“We are deeply concerned by the disappearance of several orphans… In times of conflict, international humanitarian law gives protection priority to vulnerable destitute persons amongst whom are women and children. The disappearance of these children constitutes a violation of their rights to life, shelter, education and wellbeing,” says Blaise Chamango, the head of Human is Right, an NGO in Buea.
Since the beginning of the year, operations by security forces to quell dissent have met ferocious resistance from insurgents bent on creating a state dubbed Ambazonia to right what they see as systematic disregard for English-speakers by Cameroon’s francophone majority.
The secessionist movement emerged after strikes in late 2016 by English-speaking lawyers and then teachers against the imposition of French. Stoked by the government’s uncompromising action in putting down dissent, mass protests ensued.
At least 400 civilians have been killed in the past year by government troops and separatists, according to Amnesty International. The rights group says many deaths and casualties go unreported.
The conflict is raging at a particularly difficult moment for Cameroon.
The central African nation is enduring economic shocks from the drop in the price of oil and other commodities. Spending on the fight against Boko Haram Islamist insurgents and the influx of refugees from Nigeria and the Central African Republic have stressed government coffers. A government plan for emergency humanitarian assistance plan for the north-west and south-west regions worth FCFA 12.7 billion is handicapped by a lack of funds.
Residents also have misgivings of a plan initiated by the government while hostilities persist.
The conflict has also halted all discussion on how the government intends to ensure the well-being of orphans as set down by the United Nations, specifically the move in many countries to take children out of institutions and find alternative solutions. Many countries, like Rwanda, have closed down orphanages.
Epaphrodite Nsabimana, a child therapist based in Rwanda, says institutional care is more expensive than other forms of care. He holds that it is unnecessary and damaging — citing delayed cognitive development, vulnerability to abuse, poor physical development and lower self-esteem.
Kum Joseph, a carpenter who spent 16 years in a small orphanage in Fiango in the city of Kumba, has no doubt his life would have been better had he never lived in the orphanage. “I always felt I was an outcast. As we grew up, there was no proper follow-up,” Joseph recounted.
Reforms would also run up against resistance from orphanage owners.
Before the conflict, orphanages tended to be run by individuals and missionary bodies. Officials of the Ministry of Social Affairs say the government, with the help of international development partners, had tried to transition from institutional care to community-based care, but faced a backlash from proprietors and the project made little headway.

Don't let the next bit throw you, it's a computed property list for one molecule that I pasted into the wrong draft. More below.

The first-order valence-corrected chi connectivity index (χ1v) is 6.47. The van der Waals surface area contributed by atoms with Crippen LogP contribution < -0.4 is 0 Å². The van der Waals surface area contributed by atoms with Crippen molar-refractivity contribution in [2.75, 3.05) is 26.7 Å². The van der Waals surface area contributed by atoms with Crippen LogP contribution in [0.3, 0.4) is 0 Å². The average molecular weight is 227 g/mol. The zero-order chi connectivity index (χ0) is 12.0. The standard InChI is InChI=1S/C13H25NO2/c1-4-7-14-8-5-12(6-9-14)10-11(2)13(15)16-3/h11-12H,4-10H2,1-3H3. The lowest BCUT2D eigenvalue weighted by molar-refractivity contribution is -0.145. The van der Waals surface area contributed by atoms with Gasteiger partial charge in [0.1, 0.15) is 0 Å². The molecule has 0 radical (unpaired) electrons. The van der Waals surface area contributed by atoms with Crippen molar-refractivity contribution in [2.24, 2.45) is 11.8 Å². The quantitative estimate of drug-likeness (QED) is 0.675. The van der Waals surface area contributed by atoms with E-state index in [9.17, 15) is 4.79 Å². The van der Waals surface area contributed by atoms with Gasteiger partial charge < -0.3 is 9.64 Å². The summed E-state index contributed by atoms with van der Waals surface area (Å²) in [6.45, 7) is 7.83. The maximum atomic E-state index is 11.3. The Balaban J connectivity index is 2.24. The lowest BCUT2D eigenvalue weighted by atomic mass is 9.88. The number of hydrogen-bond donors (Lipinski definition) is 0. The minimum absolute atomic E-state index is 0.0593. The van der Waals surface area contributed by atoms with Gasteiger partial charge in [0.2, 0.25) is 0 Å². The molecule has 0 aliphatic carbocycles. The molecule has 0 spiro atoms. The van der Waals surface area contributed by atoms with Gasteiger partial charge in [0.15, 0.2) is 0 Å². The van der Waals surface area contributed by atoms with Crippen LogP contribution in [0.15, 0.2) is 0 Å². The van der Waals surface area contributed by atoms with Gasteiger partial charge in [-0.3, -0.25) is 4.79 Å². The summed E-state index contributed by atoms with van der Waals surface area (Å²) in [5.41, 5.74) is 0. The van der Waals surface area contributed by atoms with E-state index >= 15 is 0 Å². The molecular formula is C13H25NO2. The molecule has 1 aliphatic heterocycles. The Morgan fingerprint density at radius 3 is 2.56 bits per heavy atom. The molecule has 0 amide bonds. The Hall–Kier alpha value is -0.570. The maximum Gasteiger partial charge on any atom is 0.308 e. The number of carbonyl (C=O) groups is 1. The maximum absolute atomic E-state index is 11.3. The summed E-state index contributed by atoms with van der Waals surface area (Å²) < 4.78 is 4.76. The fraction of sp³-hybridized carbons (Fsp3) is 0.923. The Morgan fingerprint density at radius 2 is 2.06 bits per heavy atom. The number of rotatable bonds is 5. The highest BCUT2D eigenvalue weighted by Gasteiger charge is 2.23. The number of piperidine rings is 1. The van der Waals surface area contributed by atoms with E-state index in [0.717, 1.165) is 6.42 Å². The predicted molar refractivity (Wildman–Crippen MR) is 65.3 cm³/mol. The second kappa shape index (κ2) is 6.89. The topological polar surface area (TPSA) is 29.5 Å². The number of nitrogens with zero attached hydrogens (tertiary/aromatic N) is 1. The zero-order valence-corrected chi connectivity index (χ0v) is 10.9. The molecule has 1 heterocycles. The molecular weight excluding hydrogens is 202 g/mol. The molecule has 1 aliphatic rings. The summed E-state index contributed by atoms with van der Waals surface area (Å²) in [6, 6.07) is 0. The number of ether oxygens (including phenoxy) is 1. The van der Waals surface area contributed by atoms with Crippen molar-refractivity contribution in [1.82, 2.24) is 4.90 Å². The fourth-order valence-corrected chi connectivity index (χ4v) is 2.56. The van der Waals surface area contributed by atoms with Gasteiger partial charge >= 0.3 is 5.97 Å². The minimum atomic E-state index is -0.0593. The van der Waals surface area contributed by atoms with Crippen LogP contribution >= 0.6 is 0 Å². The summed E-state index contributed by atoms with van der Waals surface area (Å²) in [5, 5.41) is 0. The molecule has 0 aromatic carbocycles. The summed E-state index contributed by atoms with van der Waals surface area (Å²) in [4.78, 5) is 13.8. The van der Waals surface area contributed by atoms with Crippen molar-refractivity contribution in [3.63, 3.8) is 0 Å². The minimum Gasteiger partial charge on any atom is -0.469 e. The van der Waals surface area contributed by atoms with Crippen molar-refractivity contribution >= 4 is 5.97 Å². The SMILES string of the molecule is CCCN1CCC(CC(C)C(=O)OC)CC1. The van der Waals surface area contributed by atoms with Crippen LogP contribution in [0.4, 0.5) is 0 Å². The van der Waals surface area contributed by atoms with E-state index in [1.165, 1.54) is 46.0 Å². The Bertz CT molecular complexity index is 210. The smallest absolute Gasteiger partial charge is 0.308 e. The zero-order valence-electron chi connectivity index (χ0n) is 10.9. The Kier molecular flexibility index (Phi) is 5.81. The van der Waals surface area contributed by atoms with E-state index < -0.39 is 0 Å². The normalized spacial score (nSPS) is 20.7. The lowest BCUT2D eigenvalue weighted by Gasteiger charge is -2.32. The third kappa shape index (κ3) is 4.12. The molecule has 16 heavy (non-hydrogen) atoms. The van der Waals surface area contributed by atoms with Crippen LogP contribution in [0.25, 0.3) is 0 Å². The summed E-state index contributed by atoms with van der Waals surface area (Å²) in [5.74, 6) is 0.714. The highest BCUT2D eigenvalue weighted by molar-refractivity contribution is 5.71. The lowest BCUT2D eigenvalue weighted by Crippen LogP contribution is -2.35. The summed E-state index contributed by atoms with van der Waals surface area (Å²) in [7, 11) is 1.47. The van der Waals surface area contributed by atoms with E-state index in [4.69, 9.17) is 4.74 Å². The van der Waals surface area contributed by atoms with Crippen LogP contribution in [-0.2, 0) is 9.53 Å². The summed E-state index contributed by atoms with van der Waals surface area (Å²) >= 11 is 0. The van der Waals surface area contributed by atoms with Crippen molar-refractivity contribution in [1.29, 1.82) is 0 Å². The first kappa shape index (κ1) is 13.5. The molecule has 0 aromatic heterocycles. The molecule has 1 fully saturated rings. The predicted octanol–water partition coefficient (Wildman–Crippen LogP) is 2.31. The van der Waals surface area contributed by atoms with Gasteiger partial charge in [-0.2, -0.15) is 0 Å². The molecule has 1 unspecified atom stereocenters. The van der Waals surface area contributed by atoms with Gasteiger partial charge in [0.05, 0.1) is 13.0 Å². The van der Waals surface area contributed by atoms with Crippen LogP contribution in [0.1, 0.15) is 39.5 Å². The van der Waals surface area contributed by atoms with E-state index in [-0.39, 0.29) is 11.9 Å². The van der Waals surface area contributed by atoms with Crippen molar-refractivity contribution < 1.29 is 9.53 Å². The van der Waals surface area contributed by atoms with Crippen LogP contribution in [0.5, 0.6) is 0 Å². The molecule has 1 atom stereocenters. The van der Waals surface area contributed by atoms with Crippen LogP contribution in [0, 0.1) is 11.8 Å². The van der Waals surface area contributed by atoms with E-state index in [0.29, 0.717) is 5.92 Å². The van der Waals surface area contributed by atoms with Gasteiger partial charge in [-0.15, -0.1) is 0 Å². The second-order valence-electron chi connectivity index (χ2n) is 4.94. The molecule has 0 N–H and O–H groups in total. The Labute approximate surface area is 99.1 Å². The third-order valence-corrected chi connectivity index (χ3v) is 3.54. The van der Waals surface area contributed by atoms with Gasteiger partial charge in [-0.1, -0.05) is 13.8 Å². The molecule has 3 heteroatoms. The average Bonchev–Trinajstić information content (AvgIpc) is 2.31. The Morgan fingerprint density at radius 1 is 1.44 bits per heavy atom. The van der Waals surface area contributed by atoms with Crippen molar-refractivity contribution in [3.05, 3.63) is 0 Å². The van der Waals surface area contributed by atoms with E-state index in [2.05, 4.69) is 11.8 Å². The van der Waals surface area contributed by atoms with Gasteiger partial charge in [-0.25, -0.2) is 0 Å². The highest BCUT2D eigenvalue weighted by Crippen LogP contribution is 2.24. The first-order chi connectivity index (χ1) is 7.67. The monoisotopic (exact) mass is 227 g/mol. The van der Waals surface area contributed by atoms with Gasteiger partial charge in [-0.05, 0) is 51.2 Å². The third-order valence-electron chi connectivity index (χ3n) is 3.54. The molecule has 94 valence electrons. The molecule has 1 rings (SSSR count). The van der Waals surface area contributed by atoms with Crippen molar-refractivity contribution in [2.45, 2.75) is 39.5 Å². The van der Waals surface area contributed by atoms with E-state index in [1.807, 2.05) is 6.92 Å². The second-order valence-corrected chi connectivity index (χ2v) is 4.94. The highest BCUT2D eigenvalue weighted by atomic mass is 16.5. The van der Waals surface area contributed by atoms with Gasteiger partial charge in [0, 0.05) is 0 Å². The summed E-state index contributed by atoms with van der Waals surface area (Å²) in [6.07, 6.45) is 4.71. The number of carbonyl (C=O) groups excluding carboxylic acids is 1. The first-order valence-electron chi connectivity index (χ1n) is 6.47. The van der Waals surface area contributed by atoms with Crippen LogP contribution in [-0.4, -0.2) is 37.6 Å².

Like many other countries, Cameroon still lacks accurate statistics on the number of children living in care systems.
Nwana née Dinga Caroline Nabit, Sub Director for Social Re-adaptation of Children in the Ministry of Social Affairs, blames the lack of data on the clandestine nature in which orphanages operate. Proprietors, she said, do not update data on children in their care or give misleading figures to secure funding.
The United Nations Children’s Fund (UNICEF) says nearly 2.7 million children aged up to 17 are estimated to be living in residential care globally, with some 126,000 in West and Central Africa. A more recent tally by UNICEF puts the number at 2 million, though the U.N. agency notes that it is likely to be underestimated due to underreporting.
There are few signs of any serious move to work out a solution to end a conflict rooted in Cameroon’s history – and the formation of a state which secured independence with a legacy of British and French colonial rulers.
But some voices are now calling for both sides to find common ground.
Dr. Willibroad Dze-Ngwa, an Associate Professor of Political History and International Relations at the University of Yaounde I, says both parties have to back down from extreme positions.
“There is need for a middle point,” Dze-Ngwa said in Yaounde. According to the university don, government is not genuinely willing to dialogue. Dze-Ngwa sees the actions taken so far by government as adopting the “magic of silence strategy”, with the hope that time will solve the problem. However, as time passes by, the problem keeps degenerating.
(This story was produced by NewsWatch. It was written as part of “Reporting Vulnerable Children in Care” programme, a journalism skills development programme run by the Thomson Reuters Foundation, in partnership with UBS’s Optimus Foundation.